Today’s tune is another really special piece to me, with lots of good memories attached to it. ^_^

“Anima Mechanicae: Soul of the Machine” is a string quartet that I wrote in 2007, during my grad school days and toward the end of my utter obsession with Minimalism, specifically after the stylings of Philip Glass. Listening to the recording of it below, I’m sure you’ll be able to hear the similarities. :p

But this work has a story element to it, that’s near and dear to my heart. The Mechanical Star of the work is actually a character that makes her first appearance in the second book of my original Kesher Chronicles series, “Questions of Faith.”

This character, SARA (an advanced “Security Analysis and Records Archive’ malleable-Paradigm”) — over the course of the second and upcoming third books — becomes very involved in the lives of the humans around her and tries to orient herself within her constantly evolving thought-processes…

You can see why I included the following quote in the score to the quartet:

Dedicated to the computers and robots of the future, who long to dream as the humans do.

The structural details behind this almost-12 minute work include:

…moments of mechanical coldness [in the opening], gradually giving way to moments of tender and emotional beauty. Wallin Huff intentionally derived and fashioned her various rhythmic and tonal patterns throughout the work from strict mathematical relationships — to showcase that a mechanically constructed framework can give way to striking beauty on its surface, much in the way a computer program of the future might evolve into its abstract dream-state.

The sections of this single-movement work include: Mechanically, Quixotically, Pensively, With impish behavior, Tenderly, and Surreal.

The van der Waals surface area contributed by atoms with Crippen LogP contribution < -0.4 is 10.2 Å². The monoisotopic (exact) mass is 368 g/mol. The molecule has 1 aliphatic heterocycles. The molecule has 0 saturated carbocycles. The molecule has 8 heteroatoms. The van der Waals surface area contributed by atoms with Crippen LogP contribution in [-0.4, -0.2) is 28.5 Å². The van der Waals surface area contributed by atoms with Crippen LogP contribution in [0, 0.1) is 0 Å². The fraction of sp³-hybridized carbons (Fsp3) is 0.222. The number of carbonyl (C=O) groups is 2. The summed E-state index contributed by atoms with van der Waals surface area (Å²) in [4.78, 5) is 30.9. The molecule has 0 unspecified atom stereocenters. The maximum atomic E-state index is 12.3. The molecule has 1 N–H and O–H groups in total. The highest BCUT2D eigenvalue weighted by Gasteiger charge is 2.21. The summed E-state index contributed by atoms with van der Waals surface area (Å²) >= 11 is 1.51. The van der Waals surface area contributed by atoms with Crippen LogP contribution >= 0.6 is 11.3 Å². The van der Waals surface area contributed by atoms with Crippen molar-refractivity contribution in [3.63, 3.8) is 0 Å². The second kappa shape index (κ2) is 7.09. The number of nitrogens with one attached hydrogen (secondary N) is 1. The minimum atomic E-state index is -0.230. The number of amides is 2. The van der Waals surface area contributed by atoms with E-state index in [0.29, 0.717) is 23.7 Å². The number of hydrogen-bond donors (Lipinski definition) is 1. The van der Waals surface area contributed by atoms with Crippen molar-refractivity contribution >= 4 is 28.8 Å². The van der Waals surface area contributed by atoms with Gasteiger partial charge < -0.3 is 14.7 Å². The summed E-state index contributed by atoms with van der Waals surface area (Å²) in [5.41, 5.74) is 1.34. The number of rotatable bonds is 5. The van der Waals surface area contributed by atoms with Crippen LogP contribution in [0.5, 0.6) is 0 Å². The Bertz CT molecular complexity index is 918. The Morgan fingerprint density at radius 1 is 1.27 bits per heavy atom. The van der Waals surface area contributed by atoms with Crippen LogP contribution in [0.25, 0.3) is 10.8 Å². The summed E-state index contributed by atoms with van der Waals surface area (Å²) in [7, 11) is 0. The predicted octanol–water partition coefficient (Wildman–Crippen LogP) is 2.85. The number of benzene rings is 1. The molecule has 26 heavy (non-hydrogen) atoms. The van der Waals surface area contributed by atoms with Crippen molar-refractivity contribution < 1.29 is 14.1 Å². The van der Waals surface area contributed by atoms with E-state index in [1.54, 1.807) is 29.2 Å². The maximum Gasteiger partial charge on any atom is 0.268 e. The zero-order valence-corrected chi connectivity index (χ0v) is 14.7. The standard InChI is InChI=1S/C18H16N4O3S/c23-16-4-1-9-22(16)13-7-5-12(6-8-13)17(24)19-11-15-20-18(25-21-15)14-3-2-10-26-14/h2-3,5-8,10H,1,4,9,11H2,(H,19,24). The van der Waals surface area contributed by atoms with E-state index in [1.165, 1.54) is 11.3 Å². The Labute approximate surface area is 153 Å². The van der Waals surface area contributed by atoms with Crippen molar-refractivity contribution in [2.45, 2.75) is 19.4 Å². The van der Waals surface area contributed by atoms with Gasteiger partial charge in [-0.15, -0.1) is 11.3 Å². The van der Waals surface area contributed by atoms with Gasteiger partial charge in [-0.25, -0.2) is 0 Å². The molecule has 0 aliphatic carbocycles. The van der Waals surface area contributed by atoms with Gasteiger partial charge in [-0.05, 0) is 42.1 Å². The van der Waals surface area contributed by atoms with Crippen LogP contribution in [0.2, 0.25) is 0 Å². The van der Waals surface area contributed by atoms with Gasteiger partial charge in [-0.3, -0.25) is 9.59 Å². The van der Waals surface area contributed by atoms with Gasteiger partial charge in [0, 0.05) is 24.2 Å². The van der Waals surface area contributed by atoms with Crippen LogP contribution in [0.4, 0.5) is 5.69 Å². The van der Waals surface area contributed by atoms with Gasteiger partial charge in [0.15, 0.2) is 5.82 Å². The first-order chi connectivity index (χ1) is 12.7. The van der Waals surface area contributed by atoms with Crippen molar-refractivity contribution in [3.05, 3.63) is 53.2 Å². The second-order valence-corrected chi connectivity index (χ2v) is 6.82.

I’ll never forget the opportunity I had in 2012, traveling to Boston to hear the New EnglandString Quartet record this work for PARMA Recordings. You can hear them in that very session on the album “Soul of the Machine” below:

 

Two years later, “Anima Mechanicae” got its European debut at a concert at the Exeter Phoenix Auditorium in Devon, England!

I do have sketches and outlines for a multi-movement “sister” piece for quartet …something about Consciousness… :p It would be nice to complete that one someday soon… I’ll keep you posted! 🙂

“Anima Mechanicae: Soul of the Machine” can be performed by an advanced string quartet. Get the sheet music here! And stay tuned for our new work of next week…

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#NewTuneThursday: Phillipy is Fragmented

Welcome to #NewTuneThursday!

Today’s tune is our next track from “Music for The Book of I” — Phillipy is Fragmented.

Phillipy refers to himself in the third person, as if existing as a separate entity from his very self. I find the habit interesting, a sport of sorts, a way of explaining one’s actions from a distance.
Phillipy knocks at the door…three times…
“…three times, that’s all Phillipy can take.”
He can tell when thoughts are tangled. He may speak in the third person but he is linear, he follows one thought with the next… 

In creating this track, I wanted to really feature Phillipy’s autistic obsession with precision and the number 3 in the following ways: